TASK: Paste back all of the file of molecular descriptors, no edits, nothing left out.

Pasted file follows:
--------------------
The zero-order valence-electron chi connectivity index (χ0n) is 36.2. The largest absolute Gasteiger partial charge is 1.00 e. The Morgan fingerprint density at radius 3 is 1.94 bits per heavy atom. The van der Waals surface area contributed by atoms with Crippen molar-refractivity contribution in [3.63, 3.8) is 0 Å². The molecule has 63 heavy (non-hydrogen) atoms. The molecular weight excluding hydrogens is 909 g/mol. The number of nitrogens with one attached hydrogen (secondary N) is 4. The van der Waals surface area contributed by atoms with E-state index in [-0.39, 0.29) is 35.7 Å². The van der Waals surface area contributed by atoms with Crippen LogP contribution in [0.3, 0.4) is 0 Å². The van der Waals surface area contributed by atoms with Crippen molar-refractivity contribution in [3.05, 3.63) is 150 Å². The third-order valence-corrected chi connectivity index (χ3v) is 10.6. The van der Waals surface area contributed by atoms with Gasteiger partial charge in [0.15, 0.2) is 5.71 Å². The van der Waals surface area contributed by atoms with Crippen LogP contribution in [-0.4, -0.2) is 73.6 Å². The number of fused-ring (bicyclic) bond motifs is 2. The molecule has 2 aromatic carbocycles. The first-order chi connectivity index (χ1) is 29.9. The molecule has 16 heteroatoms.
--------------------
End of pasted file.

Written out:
The zero-order valence-electron chi connectivity index (χ0n) is 36.2. The largest absolute Gasteiger partial charge is 1.00 e. The Morgan fingerprint density at radius 3 is 1.94 bits per heavy atom. The van der Waals surface area contributed by atoms with Crippen molar-refractivity contribution in [3.63, 3.8) is 0 Å². The molecule has 63 heavy (non-hydrogen) atoms. The molecular weight excluding hydrogens is 909 g/mol. The number of nitrogens with one attached hydrogen (secondary N) is 4. The van der Waals surface area contributed by atoms with E-state index in [-0.39, 0.29) is 35.7 Å². The van der Waals surface area contributed by atoms with Crippen LogP contribution in [0.3, 0.4) is 0 Å². The van der Waals surface area contributed by atoms with Crippen molar-refractivity contribution in [3.05, 3.63) is 150 Å². The third-order valence-corrected chi connectivity index (χ3v) is 10.6. The van der Waals surface area contributed by atoms with Gasteiger partial charge in [0.15, 0.2) is 5.71 Å². The van der Waals surface area contributed by atoms with Crippen LogP contribution in [-0.4, -0.2) is 73.6 Å². The number of fused-ring (bicyclic) bond motifs is 2. The molecule has 2 aromatic carbocycles. The first-order chi connectivity index (χ1) is 29.9. The molecule has 16 heteroatoms.